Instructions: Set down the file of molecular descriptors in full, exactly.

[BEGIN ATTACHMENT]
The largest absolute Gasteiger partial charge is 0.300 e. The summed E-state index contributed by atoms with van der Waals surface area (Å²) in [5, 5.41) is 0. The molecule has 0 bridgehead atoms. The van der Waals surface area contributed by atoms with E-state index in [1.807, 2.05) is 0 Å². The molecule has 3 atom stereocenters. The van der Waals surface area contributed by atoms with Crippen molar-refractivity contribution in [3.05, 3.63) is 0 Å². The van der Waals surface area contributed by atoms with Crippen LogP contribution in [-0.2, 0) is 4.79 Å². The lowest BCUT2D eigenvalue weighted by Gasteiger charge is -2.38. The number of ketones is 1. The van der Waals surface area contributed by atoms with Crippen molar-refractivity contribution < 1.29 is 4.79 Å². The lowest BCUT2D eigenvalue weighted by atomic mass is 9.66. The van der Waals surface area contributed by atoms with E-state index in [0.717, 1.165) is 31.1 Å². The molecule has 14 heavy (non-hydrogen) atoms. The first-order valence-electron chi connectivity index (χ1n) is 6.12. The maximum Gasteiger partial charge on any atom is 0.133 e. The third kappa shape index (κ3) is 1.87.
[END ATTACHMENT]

The largest absolute Gasteiger partial charge is 0.300 e. The summed E-state index contributed by atoms with van der Waals surface area (Å²) in [5, 5.41) is 0. The molecule has 0 bridgehead atoms. The van der Waals surface area contributed by atoms with E-state index in [1.807, 2.05) is 0 Å². The molecule has 3 atom stereocenters. The van der Waals surface area contributed by atoms with Crippen molar-refractivity contribution in [3.05, 3.63) is 0 Å². The van der Waals surface area contributed by atoms with Crippen LogP contribution in [-0.2, 0) is 4.79 Å². The lowest BCUT2D eigenvalue weighted by Gasteiger charge is -2.38. The number of ketones is 1. The van der Waals surface area contributed by atoms with Crippen molar-refractivity contribution < 1.29 is 4.79 Å². The lowest BCUT2D eigenvalue weighted by atomic mass is 9.66. The van der Waals surface area contributed by atoms with E-state index in [0.717, 1.165) is 31.1 Å². The molecule has 14 heavy (non-hydrogen) atoms. The first-order valence-electron chi connectivity index (χ1n) is 6.12. The maximum Gasteiger partial charge on any atom is 0.133 e. The third kappa shape index (κ3) is 1.87.